WILL Cautions WEC on Implementation Guidelines in Response to Ruling on Ballot Return Assistance

WILL agrees with the Court’s decision and suggests that WEC adopt a rule to protect election integrity in response

The News: Federal Judge James Peterson ruled Wednesday that under the Voting Rights Act, disabled voters who require third-party assistance with returning their absentee ballots to a municipal clerk “must be permitted that assistance.” WILL is requesting that WEC adopt a new rule implementing Judge Peterson’s decision in a way consistent with election integrity measures.

The Quote: WILL Deputy Counsel, Luke Berg, said, “We don’t disagree with Judge Peterson’s legal logic and feel this is an important issue to have clarity on going forward. But, it is crucial that the Wisconsin Elections Commission does not implement this ruling in a way that creates a loophole that could compromise election integrity – we are taking action today to make sure the commission is aware of this risk, and applies the law faithfully.”

Background: The lawsuit by Law Forward was filed after the Wisconsin Supreme Court held that absentee ballot drop boxes, used widely in the 2020 election, have no statutory basis and that Wisconsin Elections Commission guidance encouraging their use was unlawful.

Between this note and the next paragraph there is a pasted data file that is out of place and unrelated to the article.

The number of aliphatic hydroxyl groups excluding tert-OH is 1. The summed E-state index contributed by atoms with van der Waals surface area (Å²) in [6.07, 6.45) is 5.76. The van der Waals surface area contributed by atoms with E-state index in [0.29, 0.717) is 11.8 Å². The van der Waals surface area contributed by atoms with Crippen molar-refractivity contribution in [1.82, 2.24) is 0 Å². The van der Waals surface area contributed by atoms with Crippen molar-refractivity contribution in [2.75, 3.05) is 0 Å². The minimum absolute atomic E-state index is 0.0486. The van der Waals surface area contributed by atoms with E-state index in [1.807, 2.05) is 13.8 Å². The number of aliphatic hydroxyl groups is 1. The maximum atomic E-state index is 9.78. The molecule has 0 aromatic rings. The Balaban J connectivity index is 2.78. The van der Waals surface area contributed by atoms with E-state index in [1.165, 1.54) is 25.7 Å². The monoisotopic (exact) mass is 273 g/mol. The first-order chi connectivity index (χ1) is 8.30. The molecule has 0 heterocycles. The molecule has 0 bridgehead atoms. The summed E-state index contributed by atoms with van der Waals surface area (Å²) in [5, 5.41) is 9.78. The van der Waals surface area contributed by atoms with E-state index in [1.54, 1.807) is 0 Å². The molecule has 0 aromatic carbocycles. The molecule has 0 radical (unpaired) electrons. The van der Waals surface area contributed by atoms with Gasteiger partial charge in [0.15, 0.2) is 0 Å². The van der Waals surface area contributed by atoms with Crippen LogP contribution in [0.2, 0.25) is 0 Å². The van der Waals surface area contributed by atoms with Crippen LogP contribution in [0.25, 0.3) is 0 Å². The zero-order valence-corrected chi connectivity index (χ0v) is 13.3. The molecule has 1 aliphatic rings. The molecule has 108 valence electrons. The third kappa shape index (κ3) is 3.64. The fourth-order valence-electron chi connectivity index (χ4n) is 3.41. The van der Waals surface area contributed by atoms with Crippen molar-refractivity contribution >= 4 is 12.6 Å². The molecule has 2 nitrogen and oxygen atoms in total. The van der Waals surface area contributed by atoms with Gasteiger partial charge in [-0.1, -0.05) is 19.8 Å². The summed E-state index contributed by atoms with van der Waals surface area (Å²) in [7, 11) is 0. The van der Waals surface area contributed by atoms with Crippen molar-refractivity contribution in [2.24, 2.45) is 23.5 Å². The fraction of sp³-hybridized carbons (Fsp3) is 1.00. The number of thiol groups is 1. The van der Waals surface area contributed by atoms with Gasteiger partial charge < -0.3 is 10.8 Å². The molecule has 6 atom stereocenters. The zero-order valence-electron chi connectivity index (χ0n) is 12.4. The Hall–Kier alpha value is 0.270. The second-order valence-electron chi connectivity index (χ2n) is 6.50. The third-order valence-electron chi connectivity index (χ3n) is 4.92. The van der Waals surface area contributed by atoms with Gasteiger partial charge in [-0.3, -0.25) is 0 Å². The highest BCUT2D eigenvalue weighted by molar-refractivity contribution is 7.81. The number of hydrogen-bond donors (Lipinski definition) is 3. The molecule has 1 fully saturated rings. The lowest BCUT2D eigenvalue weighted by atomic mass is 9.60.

The Decision: In his decision Wednesday in Carey v. WEC, Judge Peterson concluded that the Voting Rights Act requires that voters who, by reason of disability, require third-party assistance with returning their absentee ballots to a municipal clerk, must be permitted that assistance.  WILL agrees with that decision but points out that the exception noted by Judge Peterson is only available to individuals who cannot personally deliver their ballot or personally mail their ballot based on a disability, i.e., voters like the plaintiffs in the Carey case. Subject to this exception, municipal clerks are still obligated to make sure that all other ballots are cast consistently with Section 6.87(4)(b)(1), meaning by the voters themselves. The obvious challenge is how to determine if a ballot presented to the clerk’s office by a third-party is, in fact, a ballot being voted by an individual who, due to a disability, is unable to personally mail or deliver the ballot. The simple solution is to promulgate a rule that parallels the certification already used for other voting assistance for individuals with a disability.

The certification, which would be on the absentee ballot envelope, would state that the person delivering the ballot certifies that the voter is unable to deliver the absentee ballot due to a disability and that the third-party is delivering or mailing the ballot at the voter’s request. This process ensures individuals with disabilities the right to vote while maintaining election integrity.

Judge Peterson gave WEC until September 9, 2022, to issue additional guidance about his order to clerks.

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Luke Berg

Luke Berg

Deputy Counsel

Luke@will-law.org

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